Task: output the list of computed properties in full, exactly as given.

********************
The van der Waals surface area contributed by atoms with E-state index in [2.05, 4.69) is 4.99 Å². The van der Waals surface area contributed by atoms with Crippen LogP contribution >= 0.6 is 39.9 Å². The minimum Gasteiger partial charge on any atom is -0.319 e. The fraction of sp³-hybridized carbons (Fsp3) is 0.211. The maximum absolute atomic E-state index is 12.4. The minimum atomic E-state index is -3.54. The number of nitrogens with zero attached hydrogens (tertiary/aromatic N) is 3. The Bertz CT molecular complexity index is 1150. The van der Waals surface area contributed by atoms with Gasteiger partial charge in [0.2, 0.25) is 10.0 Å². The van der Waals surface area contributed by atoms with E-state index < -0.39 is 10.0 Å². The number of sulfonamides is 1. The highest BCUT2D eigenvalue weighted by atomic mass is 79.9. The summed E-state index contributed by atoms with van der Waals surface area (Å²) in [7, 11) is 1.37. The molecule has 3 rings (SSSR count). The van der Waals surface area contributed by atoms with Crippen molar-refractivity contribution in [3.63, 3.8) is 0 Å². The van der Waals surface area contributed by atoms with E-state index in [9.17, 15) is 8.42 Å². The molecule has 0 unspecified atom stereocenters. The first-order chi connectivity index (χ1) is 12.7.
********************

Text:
The van der Waals surface area contributed by atoms with E-state index in [2.05, 4.69) is 4.99 Å². The van der Waals surface area contributed by atoms with Crippen LogP contribution >= 0.6 is 39.9 Å². The minimum Gasteiger partial charge on any atom is -0.319 e. The fraction of sp³-hybridized carbons (Fsp3) is 0.211. The maximum absolute atomic E-state index is 12.4. The minimum atomic E-state index is -3.54. The number of nitrogens with zero attached hydrogens (tertiary/aromatic N) is 3. The Bertz CT molecular complexity index is 1150. The van der Waals surface area contributed by atoms with Gasteiger partial charge in [0.2, 0.25) is 10.0 Å². The van der Waals surface area contributed by atoms with E-state index < -0.39 is 10.0 Å². The number of sulfonamides is 1. The highest BCUT2D eigenvalue weighted by atomic mass is 79.9. The summed E-state index contributed by atoms with van der Waals surface area (Å²) in [7, 11) is 1.37. The molecule has 3 rings (SSSR count). The van der Waals surface area contributed by atoms with Crippen molar-refractivity contribution in [3.63, 3.8) is 0 Å². The van der Waals surface area contributed by atoms with E-state index in [9.17, 15) is 8.42 Å². The molecule has 0 unspecified atom stereocenters. The first-order chi connectivity index (χ1) is 12.7.